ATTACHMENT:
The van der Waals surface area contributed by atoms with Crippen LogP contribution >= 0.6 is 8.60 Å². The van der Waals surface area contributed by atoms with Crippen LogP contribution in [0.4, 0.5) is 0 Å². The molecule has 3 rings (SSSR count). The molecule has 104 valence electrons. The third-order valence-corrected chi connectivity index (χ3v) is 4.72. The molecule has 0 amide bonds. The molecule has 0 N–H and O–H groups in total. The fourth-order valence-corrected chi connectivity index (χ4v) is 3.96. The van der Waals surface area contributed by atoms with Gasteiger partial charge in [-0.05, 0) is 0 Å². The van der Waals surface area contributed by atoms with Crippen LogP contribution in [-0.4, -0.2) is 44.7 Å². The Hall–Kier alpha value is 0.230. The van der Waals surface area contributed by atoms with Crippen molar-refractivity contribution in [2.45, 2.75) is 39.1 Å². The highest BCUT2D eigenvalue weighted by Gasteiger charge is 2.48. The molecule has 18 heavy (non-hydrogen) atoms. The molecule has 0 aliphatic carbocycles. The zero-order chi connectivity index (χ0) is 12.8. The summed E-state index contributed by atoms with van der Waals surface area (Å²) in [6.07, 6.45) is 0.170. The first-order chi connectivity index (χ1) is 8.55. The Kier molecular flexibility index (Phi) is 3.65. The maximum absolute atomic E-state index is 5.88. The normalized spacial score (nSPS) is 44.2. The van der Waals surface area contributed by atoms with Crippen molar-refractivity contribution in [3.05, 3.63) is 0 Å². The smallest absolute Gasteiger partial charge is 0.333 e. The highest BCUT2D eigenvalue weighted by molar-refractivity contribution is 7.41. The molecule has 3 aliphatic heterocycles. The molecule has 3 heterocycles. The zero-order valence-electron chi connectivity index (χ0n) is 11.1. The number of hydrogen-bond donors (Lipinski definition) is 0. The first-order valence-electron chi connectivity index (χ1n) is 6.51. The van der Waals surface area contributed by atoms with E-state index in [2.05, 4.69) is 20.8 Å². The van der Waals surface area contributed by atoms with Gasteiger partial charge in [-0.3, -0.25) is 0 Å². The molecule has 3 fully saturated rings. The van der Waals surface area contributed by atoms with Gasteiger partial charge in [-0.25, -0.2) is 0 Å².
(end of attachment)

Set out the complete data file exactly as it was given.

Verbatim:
The van der Waals surface area contributed by atoms with Crippen LogP contribution >= 0.6 is 8.60 Å². The van der Waals surface area contributed by atoms with Crippen LogP contribution in [0.4, 0.5) is 0 Å². The molecule has 3 rings (SSSR count). The molecule has 104 valence electrons. The third-order valence-corrected chi connectivity index (χ3v) is 4.72. The molecule has 0 amide bonds. The molecule has 0 N–H and O–H groups in total. The fourth-order valence-corrected chi connectivity index (χ4v) is 3.96. The van der Waals surface area contributed by atoms with Gasteiger partial charge in [-0.05, 0) is 0 Å². The van der Waals surface area contributed by atoms with Crippen LogP contribution in [-0.4, -0.2) is 44.7 Å². The Hall–Kier alpha value is 0.230. The van der Waals surface area contributed by atoms with Crippen molar-refractivity contribution in [2.45, 2.75) is 39.1 Å². The highest BCUT2D eigenvalue weighted by Gasteiger charge is 2.48. The molecule has 18 heavy (non-hydrogen) atoms. The molecule has 0 aliphatic carbocycles. The zero-order chi connectivity index (χ0) is 12.8. The summed E-state index contributed by atoms with van der Waals surface area (Å²) in [6.07, 6.45) is 0.170. The first-order chi connectivity index (χ1) is 8.55. The Kier molecular flexibility index (Phi) is 3.65. The maximum absolute atomic E-state index is 5.88. The normalized spacial score (nSPS) is 44.2. The van der Waals surface area contributed by atoms with Crippen molar-refractivity contribution in [3.05, 3.63) is 0 Å². The smallest absolute Gasteiger partial charge is 0.333 e. The highest BCUT2D eigenvalue weighted by molar-refractivity contribution is 7.41. The molecule has 3 aliphatic heterocycles. The molecule has 3 heterocycles. The zero-order valence-electron chi connectivity index (χ0n) is 11.1. The number of hydrogen-bond donors (Lipinski definition) is 0. The first-order valence-electron chi connectivity index (χ1n) is 6.51. The van der Waals surface area contributed by atoms with E-state index in [2.05, 4.69) is 20.8 Å². The van der Waals surface area contributed by atoms with Gasteiger partial charge in [-0.3, -0.25) is 0 Å². The molecule has 3 fully saturated rings. The van der Waals surface area contributed by atoms with Gasteiger partial charge in [-0.25, -0.2) is 0 Å².